"""reuse self to save the cost of dummy node"""
def traverse_linked_list(self, head: TreeNode) -> TreeNode:
    pre, = self, head
    return  # return head node


eval() executes arbitrary strings as Python code. But note that eval may become a potential security risk.

Inspiring Example

Build a tree constructor and use eval to execute.

      # L536: construct binary tree from string
def str2tree(s: str) -> TreeNode:
    def t(val, left=None, right=None):
        node, node.left, node.right = TreeNode(val), left, right
        return node
    return eval('t(' + s.replace('(', ',t(') + ')') if s else None


This is a clever use of str.find. Although this usage is not very generalizable, the idea can be used for reference.

Inspiring Example

We use find to construct a mechanism: if val is '#' return 1, if not return -1.

      # L331: verify preorder serialization of a binary tree, if it is a null node, we record using a sentinel value #
def is_valid_serialization(preorder: str) -> bool:
    need = 1
    for val in preorder.split(','):
        if not need:
            return False
        need -= ' #'.find(val)
    return not need


Use str.replace to implement a string version's union-find (disjoint-set).

Inspiring Example

Compared with ordinary union-find, this string version is concise, elegant, and efficient.

      """convert int to unicode char, and use str.replace to merge the connected nodes by reduce"""
# L323: given n nodes from 0 to n - 1 and a list of undirected edges, find the number of connected components in an undirected graph.
def count_connected_components(n: int, edges: List[List[int]]) -> int:
    return len(set(reduce(lambda s, edge: s.replace(s[edge[1]], s[edge[0]]), edges, ''.join(map(chr, range(n))))))

^ (xor)

^ is usually used for removing even exactly same numbers and save the odd, or save the distinct bits and remove the same.

Inspiring Examples

These examples illustrate some amazing usages of ^.

      """Use ^ to remove even exactly same numbers and save the odd, or save the distinct bits and remove the same."""
"""bit manipulate: a^b^b = a"""
# L268: Given an array containing n distinct numbers taken from 0, 1, 2, ..., n, find the one that is missing from the array.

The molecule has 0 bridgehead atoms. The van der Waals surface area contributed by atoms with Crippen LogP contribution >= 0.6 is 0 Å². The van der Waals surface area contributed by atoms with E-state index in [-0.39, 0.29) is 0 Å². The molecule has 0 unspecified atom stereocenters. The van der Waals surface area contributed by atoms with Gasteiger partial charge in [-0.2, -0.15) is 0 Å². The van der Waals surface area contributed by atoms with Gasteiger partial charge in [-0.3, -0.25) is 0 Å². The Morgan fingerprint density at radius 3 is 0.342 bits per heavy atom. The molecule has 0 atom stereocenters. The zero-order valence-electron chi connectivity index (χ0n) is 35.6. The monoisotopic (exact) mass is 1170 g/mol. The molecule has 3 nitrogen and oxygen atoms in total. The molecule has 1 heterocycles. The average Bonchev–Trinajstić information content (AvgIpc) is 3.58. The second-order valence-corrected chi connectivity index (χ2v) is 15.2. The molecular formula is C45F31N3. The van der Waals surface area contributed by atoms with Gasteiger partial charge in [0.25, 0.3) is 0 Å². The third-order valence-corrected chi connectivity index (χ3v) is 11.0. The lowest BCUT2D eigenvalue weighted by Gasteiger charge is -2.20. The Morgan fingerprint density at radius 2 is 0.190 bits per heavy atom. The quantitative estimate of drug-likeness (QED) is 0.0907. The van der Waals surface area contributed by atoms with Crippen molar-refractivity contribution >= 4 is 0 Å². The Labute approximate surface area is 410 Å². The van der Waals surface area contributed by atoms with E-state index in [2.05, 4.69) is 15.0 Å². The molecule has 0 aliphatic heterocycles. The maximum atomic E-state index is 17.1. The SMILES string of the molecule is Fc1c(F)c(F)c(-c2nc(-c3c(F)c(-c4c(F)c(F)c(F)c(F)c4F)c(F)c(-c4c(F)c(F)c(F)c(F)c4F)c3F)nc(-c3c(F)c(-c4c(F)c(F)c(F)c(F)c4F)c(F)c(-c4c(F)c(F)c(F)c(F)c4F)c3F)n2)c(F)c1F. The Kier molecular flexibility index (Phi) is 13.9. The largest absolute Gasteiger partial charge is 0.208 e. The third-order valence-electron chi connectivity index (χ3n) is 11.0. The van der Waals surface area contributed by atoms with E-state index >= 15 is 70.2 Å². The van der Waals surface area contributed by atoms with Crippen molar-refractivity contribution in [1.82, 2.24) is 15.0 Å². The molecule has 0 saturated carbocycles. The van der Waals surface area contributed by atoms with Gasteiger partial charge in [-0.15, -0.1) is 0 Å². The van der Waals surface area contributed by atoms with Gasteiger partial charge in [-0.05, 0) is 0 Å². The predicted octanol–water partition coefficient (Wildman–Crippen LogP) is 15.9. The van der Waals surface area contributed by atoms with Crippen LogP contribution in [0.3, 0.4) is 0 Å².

def missing_number(nums: List[int]) -> int:
    res = 0
    for i, e in enumerate(nums):
        res = res ^ i ^ e
    return res ^ len(nums)

"""simply find the first index whose "partner index" (the index xor 1) holds a different value."""
# L540: find the single element, in a sorted array where every element appears twice except for one. 
def single_non_duplicate(nums: List[int]) -> int:
    lo, hi = 0, len(nums) - 1
    while lo < hi:
        mid = (lo + hi) // 2
        if nums[mid] == nums[mid ^ 1]:
            lo = mid + 1
            hi = mid
    return nums[lo]

"""parity in triple comparisons"""
# L81: search a target in a rotated sorted array
def search_in_rotated_sorted_arr(nums: List[int], target: int) -> int:
    """I have three checks (nums[0] <= target), (target <= nums[i]) and (nums[i] < nums[0]), and I want to know
    whether exactly two of them are true. They can't all be true or all be false (check it), so I just need to
    distinguish between "two true" and "one true". Parity is enough for that, so instead of adding them I xor them"""
    self.__getitem__ = lambda i: (nums[0] <= target) ^ (nums[0] > nums[i]) ^ (target > nums[i])
    i = bisect.bisect_left(self, True, 0, len(nums))
    return i if target in nums[i:i+1] else -1


In this guide, we have learned some black magic Python tricks, such as EAFP, eval, xor, and advanced skills for some built-in functions. I hope some of them will be useful for you.

In PArt 2, we will continue to learn about other black magic Python tricks. You can also download an example notebook, black_magics.ipynb, from Github.

This guide is one of a series of Python tricks guides:

I hope you enjoyed it. If you have any questions, you're welcome to contact me at